Too much clog?
Question: My friend and I are in the process of writing a book together. We decided at the beginning that it would take place in a different planet that was separated into four tribes. So, we made four main characters and gave them all their own chapters and sections. The thing is, they all have their own story that intertwines at some points but separates most of the time. My question is: Is the story too clogged up with four separate story lines?
Also, as we're writing, we keep getting more and more ideas of plot twists to add in, but I feel like that's just going to clog the story more if we're not careful. But I think the plot twists are good ideas. What should we do?Answer:
I would suggest you get very clear on what the overall goal of your story is. What is it that you want your characters to accomplish together by the end of the book? What is the prize they will ultimately seek, or what is the disaster they will ultimately try to avoid?
Once you are clear on that, the purpose of telling the stories of the four main characters must be to illustrate what brought them together and what happened to them to make them evolve into the type of people who are able to accomplish the story goal.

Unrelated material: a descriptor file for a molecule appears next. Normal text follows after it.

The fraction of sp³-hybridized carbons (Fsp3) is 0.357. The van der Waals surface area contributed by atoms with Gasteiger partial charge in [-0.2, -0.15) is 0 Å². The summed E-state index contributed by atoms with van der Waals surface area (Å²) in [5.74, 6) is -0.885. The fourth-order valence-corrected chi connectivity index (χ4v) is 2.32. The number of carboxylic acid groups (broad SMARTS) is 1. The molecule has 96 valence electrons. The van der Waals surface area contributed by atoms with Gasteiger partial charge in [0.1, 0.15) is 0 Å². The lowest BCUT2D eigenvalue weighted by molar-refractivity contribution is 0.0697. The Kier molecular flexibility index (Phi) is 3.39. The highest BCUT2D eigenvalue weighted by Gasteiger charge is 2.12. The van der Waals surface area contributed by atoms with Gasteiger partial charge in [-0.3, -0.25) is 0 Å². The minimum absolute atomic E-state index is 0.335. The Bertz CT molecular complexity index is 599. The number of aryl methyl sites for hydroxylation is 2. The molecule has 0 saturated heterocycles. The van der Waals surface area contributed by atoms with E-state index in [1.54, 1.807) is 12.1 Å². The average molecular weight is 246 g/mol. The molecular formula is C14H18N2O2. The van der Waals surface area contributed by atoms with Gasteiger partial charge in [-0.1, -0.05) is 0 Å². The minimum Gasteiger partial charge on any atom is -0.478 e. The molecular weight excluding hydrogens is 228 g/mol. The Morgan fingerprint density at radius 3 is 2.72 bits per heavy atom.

That's assuming they will be victorious. (You could have one of them evolve into a villain or into someone who hinders the effort).
Once you know what qualities, skills, or traits you want your characters to develop, and how you want their personalities to evolve, you can design their their personal stories to take them in the direction you want them to go.
If you know how you want a character to evolve, then you know whether a particular plot twist will help him/her move in the right direction. Ideally, each event will be a necessary step in the character's growth, even the ones that look at first like set-backs. The reader may not realize the significance of an event at the time, but later on the reader should be able to look back and see how everything that happened to the character contributed towards making him the kind of person who could play a valuable role in achieving the goal.
Any event that doesn't seem to be a part of such a character or plot arc can be safely cut without hurting the story. In fact, it should be cut because it will feel extraneous to the reader.
On the other hand, if a character evolves, but the reader doesn't know why he evolves, that's a plot hole that needs to be filled with an event that explains things.